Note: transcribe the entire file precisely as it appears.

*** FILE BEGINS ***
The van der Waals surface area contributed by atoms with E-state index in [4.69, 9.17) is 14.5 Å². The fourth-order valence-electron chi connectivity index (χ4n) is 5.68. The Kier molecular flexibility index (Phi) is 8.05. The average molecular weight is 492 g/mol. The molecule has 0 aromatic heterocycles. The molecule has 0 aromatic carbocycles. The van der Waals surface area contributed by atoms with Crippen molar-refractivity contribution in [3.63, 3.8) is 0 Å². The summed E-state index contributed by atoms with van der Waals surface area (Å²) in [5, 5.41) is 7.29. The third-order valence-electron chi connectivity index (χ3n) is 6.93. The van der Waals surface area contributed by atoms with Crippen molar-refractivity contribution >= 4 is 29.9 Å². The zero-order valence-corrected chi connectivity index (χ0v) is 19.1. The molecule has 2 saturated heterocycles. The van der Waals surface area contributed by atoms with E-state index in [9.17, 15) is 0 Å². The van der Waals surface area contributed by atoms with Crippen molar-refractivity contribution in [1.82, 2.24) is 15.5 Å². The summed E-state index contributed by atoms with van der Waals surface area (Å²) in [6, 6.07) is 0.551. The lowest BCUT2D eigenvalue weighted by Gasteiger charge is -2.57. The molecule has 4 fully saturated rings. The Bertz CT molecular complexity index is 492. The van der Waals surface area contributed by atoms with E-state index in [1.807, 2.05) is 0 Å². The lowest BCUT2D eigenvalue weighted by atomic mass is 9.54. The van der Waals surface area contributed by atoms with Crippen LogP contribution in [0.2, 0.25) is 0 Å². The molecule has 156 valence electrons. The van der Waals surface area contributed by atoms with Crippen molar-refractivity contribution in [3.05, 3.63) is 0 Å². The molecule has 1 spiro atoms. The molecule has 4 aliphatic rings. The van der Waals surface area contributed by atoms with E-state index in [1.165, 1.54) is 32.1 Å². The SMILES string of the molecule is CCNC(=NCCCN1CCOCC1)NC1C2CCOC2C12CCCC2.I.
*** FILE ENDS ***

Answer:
The van der Waals surface area contributed by atoms with E-state index in [4.69, 9.17) is 14.5 Å². The fourth-order valence-electron chi connectivity index (χ4n) is 5.68. The Kier molecular flexibility index (Phi) is 8.05. The average molecular weight is 492 g/mol. The molecule has 0 aromatic heterocycles. The molecule has 0 aromatic carbocycles. The van der Waals surface area contributed by atoms with Crippen molar-refractivity contribution in [3.63, 3.8) is 0 Å². The summed E-state index contributed by atoms with van der Waals surface area (Å²) in [5, 5.41) is 7.29. The third-order valence-electron chi connectivity index (χ3n) is 6.93. The van der Waals surface area contributed by atoms with Crippen molar-refractivity contribution >= 4 is 29.9 Å². The zero-order valence-corrected chi connectivity index (χ0v) is 19.1. The molecule has 2 saturated heterocycles. The van der Waals surface area contributed by atoms with E-state index in [9.17, 15) is 0 Å². The van der Waals surface area contributed by atoms with Crippen molar-refractivity contribution in [1.82, 2.24) is 15.5 Å². The summed E-state index contributed by atoms with van der Waals surface area (Å²) in [6, 6.07) is 0.551. The lowest BCUT2D eigenvalue weighted by Gasteiger charge is -2.57. The molecule has 4 fully saturated rings. The Bertz CT molecular complexity index is 492. The van der Waals surface area contributed by atoms with E-state index in [1.807, 2.05) is 0 Å². The lowest BCUT2D eigenvalue weighted by atomic mass is 9.54. The van der Waals surface area contributed by atoms with Crippen LogP contribution in [0.2, 0.25) is 0 Å². The molecule has 156 valence electrons. The van der Waals surface area contributed by atoms with Crippen molar-refractivity contribution in [3.05, 3.63) is 0 Å². The molecule has 1 spiro atoms. The molecule has 4 aliphatic rings. The van der Waals surface area contributed by atoms with E-state index in [1.165, 1.54) is 32.1 Å². The SMILES string of the molecule is CCNC(=NCCCN1CCOCC1)NC1C2CCOC2C12CCCC2.I.